In any case, after the poll debacle in 2014, the Congress did re-invent itself on social media with Rahul Gandhi scaling up his visibility on Twitter and Facebook as he led  the party’s campaign against Modi. The Congress’ social media team, led by actress and former MP Divya Spandana in Bengaluru, regularly posts memes and spoofs mocking the Modi government and its policies.  And in creating mischief and fake news by tinkering with photos and videos, she is said to have  surpassed  even the best in the team of Modi. As Pratik Sinha, co-founder of Alt News, an online platform which debunks fake news, says, “If you notice our stories, you’ll see there is now more misinformation from the non right-wing side as well, especially pages and accounts that seem to support the Congress,” adding,  the change in patterns has become more evident in the past few months. Sinha cites a recent example when photograph of a Sardar Patel statue erected in 2008 went viral with Congress supporters circulating it as that of the world’s tallest statue unveiled in Gujarat recently. It was after Rahul Gandhi said Modi’s pet project was ‘Made in China’. It is to the Spandana’s “credit” that  under her leadership the Congress disinformation on the procuring the Rafale  fighter aircraft and the controversial death of Judge B H Loya  literally shook the Modi-campaign in the initial days.

Take a typical example of how Congress  social media head Divya Spandana  once  flirted with fake news, something I  picked  up during my research for this article.  She shared a story on her Twitter handle from a website ‘IndiaScoops’ which has had a history of peddling questionable content.

Rafale Deal: Technical HODs at Dassault Aviation claim Reliance Defence was never the first choice, decision to drop HAL was taken by CEO Eric Trappier at the last minute! #ChorPMChupHai Read 🏽

— Divya Spandana/Ramya (@divyaspandana) September 24, 2018


The story ‘quotes’ two top technical heads at Dassault Aviation who claim that the entire technical staff team at Dassault Aviation were unhappy with the move to drop Hindustan Aeronautics Ltd and go ahead with Reliance Defence Ltd in the Rafale deal between India and France.

In reality, the website, however, did  not name the ‘two top technical heads’ nor did  it provide anything to substantiate the explosive claim they purportedly made. But, no sooner was the article published than it was shared by many people, including Gujarat Congress leader Arjun Modhwadia and lawyer and professional  complainant activist-lawyer  Prashant Bhushan.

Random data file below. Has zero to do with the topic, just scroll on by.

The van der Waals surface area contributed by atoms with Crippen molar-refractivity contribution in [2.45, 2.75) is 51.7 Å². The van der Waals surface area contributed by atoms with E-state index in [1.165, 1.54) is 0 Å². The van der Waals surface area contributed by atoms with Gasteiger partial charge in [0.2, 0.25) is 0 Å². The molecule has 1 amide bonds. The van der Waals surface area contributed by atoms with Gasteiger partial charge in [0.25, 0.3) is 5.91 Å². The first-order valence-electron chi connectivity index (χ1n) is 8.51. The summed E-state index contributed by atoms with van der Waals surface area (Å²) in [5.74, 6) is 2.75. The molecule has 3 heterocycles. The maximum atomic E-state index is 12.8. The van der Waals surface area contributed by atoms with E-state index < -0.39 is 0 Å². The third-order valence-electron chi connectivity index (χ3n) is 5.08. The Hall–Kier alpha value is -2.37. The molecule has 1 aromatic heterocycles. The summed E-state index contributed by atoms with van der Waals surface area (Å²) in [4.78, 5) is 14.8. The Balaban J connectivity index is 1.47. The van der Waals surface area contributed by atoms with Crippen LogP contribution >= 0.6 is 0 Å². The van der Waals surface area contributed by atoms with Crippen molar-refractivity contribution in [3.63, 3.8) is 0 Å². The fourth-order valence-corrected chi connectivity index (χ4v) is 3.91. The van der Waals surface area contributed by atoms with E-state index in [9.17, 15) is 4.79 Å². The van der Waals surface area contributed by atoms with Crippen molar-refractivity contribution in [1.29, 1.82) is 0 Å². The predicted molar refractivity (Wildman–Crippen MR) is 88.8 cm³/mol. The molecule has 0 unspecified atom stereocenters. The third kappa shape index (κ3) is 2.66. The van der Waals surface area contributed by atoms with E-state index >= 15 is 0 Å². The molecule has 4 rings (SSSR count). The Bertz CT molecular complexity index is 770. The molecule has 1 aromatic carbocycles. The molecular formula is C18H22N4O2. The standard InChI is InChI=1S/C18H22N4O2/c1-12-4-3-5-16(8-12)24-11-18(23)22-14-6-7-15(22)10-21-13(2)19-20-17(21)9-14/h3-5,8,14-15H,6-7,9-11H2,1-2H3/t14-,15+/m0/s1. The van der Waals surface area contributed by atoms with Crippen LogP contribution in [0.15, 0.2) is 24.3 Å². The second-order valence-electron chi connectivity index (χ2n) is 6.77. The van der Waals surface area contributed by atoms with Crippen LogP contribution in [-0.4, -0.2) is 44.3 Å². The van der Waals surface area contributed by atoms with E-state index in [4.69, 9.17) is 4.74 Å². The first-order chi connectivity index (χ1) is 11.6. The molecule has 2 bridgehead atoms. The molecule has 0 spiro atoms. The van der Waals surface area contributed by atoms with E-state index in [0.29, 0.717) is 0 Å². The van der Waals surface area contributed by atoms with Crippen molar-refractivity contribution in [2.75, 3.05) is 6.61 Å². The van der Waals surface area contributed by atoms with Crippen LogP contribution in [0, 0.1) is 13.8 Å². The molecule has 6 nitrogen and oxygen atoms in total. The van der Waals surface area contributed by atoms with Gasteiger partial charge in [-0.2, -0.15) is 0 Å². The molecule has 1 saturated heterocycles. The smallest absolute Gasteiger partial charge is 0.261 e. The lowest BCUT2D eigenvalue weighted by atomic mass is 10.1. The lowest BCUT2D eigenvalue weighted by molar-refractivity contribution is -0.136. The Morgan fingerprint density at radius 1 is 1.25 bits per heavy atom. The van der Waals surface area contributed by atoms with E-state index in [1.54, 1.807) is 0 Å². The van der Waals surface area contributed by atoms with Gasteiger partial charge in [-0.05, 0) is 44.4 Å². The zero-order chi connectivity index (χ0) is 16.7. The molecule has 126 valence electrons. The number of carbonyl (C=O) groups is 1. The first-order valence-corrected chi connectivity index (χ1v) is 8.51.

All this is not to overlook the deleterious impacts of the information flowing through the social media. The point that remains debatable, however, is whether State-interventions through hard laws and banning or coercing the social media applications or platforms are going to be effective.  We have noted above how State interventions have their limitations, particularly in a democracy like India. We are not China.

In any case, companies such as Facebook and Twitter  have set up elaborate schemes on their own to moderate commercial and provocative comments  such as reporting tools, human moderators and automated systems. But their basic point is that information on their platforms is user-generated, and attempting to control it would make them the “arbiters of truth” and impinge on the users’ fundamental right of free speech.

The best solution, therefore, for us, as Samir Saran and Bedavyasa Mohanty suggest, is  to create  counter narrative mechanisms that dispel disinformation.  “The close coordination between fact-checkers, official channels and the mainstream media can render many sources of disinformation unviable. Companies are already exploring ways in which the identification and flagging of coordinated fake news campaigns can be done by artificial intelligence(AI). While this is unlikely to be a silver bullet, automating the process can significantly arrest  the spread of malicious content. These pieces of content, flagged as unverified or false, can make users second guess themselves before disseminating it further. These active measures can be combined with strong penalties that can act as a deterrent against wilfully and maliciously sharing content that has a clear link to violence and public harm”.

By Prakash Nanda